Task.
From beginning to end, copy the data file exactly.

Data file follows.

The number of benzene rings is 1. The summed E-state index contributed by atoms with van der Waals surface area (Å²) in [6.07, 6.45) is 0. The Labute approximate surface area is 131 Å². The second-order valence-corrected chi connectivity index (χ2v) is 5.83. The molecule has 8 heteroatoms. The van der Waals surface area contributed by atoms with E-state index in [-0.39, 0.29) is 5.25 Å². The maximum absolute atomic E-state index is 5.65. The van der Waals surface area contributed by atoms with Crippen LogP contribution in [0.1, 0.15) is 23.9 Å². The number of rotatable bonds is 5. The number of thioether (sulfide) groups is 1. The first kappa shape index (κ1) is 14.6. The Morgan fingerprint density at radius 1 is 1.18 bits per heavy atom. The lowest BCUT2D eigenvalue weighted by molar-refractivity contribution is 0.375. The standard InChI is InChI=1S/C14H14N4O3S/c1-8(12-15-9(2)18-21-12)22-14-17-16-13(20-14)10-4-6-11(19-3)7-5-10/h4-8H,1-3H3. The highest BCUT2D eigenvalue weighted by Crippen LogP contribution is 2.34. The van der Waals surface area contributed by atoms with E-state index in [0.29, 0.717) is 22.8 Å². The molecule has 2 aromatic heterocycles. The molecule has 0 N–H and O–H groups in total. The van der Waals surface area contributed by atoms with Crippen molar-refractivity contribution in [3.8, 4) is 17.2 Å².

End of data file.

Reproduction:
The number of benzene rings is 1. The summed E-state index contributed by atoms with van der Waals surface area (Å²) in [6.07, 6.45) is 0. The Labute approximate surface area is 131 Å². The second-order valence-corrected chi connectivity index (χ2v) is 5.83. The molecule has 8 heteroatoms. The van der Waals surface area contributed by atoms with E-state index in [-0.39, 0.29) is 5.25 Å². The maximum absolute atomic E-state index is 5.65. The van der Waals surface area contributed by atoms with Crippen LogP contribution in [0.1, 0.15) is 23.9 Å². The number of rotatable bonds is 5. The number of thioether (sulfide) groups is 1. The first kappa shape index (κ1) is 14.6. The Morgan fingerprint density at radius 1 is 1.18 bits per heavy atom. The lowest BCUT2D eigenvalue weighted by molar-refractivity contribution is 0.375. The standard InChI is InChI=1S/C14H14N4O3S/c1-8(12-15-9(2)18-21-12)22-14-17-16-13(20-14)10-4-6-11(19-3)7-5-10/h4-8H,1-3H3. The highest BCUT2D eigenvalue weighted by Crippen LogP contribution is 2.34. The van der Waals surface area contributed by atoms with E-state index in [0.29, 0.717) is 22.8 Å². The molecule has 2 aromatic heterocycles. The molecule has 0 N–H and O–H groups in total. The van der Waals surface area contributed by atoms with Crippen molar-refractivity contribution in [3.8, 4) is 17.2 Å².